Parr Center Presents: Adelle Waldman, “Reading Austen and Eliot in the #MeToo Era”

Adelle Waldman, author of the acclaimed novel The Love Affairs of Nathaniel P, discusses the moral orientation of the Victorian novel of manners in the context of the #MeToo movement. 19th century novelists are frequently associated with prudish sexual mores, but Waldman argues that their approach to the analysis of romantic life was far more concerned with serious ethical issues than it was about the enforcement of arbitrary notions of correct behavior. Against the background of the individualist thinking of the great 20th century novelists—particularly in the Bellow-Roth tradition, in which sex is seen primarily as a means of self-expression and fulfillment—the refusal, in the #MeToo era, to give certain individuals a pass for egregious personal behavior because those individuals are brilliant, creative, or successful, feels like uncharted territory. But, in many ways, this is a return to an older, more relational mode of thinking familiar to the readers of the great 19th century novels. Waldman discusses the approach these novelists—Austen and Eliot, especially—took to analyzing personal behavior, noting the relevance of this approach to the current moment.

Parr Center Associate Director Rob Willison began the event by introducing the Center and the work it does, as well as its new Director, Professor Sarah Stroud. He continued with a quick summary of the next events coming up at the Parr Center, the October 15th lecture by Justin Erlich on autonomous vehicles and the November 13th lecture by Jennifer Morton on upward mobility. While introducing that night’s speaker, Adelle Waldman, Dr. Willison listed several of her debut novel’s many achievements. The Love Affairs of Nathaniel P. has been listed as one of 2013’s best books in various publications, and Waldman’s work has appeared in The New Yorker, The New York Times, Slate, Salon, and more.

Waldman’s lecture was centered around what she sees as the fundamental differences between the portrayal of interpersonal relationships in the realist novels of the nineteenth century and the first half of the twentieth century. Before speaking about the trends as a whole, she began her discussion by focusing in on two very telling passages, one from Jane Austen’s Pride and Prejudice and one from Thomas Wolfe’s You Can’t Go Home Again. Waldman pointed out the ways in which these passages treat the same topic, that of an unsatisfying marriage, differently. In Austen’s novel, Mr. Bennet resents his wife and daughters for their foolishness and superficial nature, traits he views as inherently feminine. Wolfe’s character, Fox, deals with the exact same situation. He finds no way to relate to them and sees himself as entirely apart, superior. The difference comes in the tone of their authors. Austen does not criticize Mr. Bennet for disparaging his family; the women are foolish. However, she argues that this does not excuse him from his duties to them as a patriarch. The qualities of a person’s intellect, appearance, or skill do not change whether or not they are entitled to respect and care in Austen’s world, and this is where Mr. Bennet has failed and is worthy of criticism. However, in Wolfe’s novel, the readers are made to sympathize with Fox; we feel his isolation rather than the abandonment of his family.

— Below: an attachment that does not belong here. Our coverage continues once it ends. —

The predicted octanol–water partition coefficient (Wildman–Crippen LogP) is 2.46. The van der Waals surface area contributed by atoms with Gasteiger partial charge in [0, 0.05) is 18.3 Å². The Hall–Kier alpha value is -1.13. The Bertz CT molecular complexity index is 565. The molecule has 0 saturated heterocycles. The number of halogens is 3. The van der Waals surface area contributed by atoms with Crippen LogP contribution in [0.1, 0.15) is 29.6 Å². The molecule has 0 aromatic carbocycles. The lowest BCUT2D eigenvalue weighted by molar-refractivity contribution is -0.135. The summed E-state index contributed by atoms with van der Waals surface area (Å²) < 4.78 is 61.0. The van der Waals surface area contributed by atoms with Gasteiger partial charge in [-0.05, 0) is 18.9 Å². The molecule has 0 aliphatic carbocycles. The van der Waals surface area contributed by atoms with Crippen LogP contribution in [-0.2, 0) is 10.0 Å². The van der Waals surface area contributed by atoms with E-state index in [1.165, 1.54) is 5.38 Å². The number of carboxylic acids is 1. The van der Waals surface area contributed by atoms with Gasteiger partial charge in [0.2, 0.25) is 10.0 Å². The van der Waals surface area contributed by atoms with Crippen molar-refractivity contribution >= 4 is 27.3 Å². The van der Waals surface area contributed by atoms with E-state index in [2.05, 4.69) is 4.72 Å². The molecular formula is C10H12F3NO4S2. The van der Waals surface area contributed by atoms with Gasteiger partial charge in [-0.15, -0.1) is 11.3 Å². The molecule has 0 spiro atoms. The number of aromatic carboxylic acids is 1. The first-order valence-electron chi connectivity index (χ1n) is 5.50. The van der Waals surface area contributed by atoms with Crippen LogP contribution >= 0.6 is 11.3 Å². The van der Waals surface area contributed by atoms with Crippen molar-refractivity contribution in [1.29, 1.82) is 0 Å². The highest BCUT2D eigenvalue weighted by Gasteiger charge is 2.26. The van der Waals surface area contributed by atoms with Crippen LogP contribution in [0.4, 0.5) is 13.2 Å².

Waldman then extended this dynamic to other prominent writers of the two eras in order to argue that they reflect a society-wide perspective on the moral obligations of personal relationships. In particular, she discussed nineteenth-century writers such as George Eliot, the Brontës, and Thomas Hardy, and twentieth-century writers like John Updike, J.D. Salinger, and Philip Roth. These novelists present consistent moral landscapes in their respective eras and Waldman chose to highlight them in light of her analysis of the Austen/Wolfe dynamic. The nineteenth-century writers prize beauty, intelligence, and talent in their heroes (and numerous heroines), but above all else is the importance of decency. There are moral obligations implicit in the Victorian world that have far more to do with kindness and respect than with the sexual taboos normally associated with regency society. Diametrically opposed are the protagonists of early twentieth-century novels, nearly always men whose exceptionality, genius, greatness, and massive complexity leaves no room for any other characters, typically female love interests, to be of significance. Their prerogatives are easily shrunk into triviality when placed up against the brilliantly portrayed consciousness of a “great man.” Men like this are excused by the narrative for their socially condemnable behavior because the epic proportions of their internal life make external interaction irrelevant. Although they are always lonely, they cannot believe that anyone else could have anything to offer them.

In the final section of her lecture, Waldman claimed that in the contemporary age we are finally turning away from the emphasis on individuality so present in American culture of the twentieth century. She argued that the #MeToo movement represents a return to the morality of the nineteenth century, when the behavior of an individual in and amongst society was more important than any virtue of that individual. In the modern day, “great” men, men whose behavior was once excused by their extraordinary success in artistic or political fields, are now liable to be held accountable for the way that they treat those around them, despite any other achievements.

September 26, 2018
Marina Greenfeld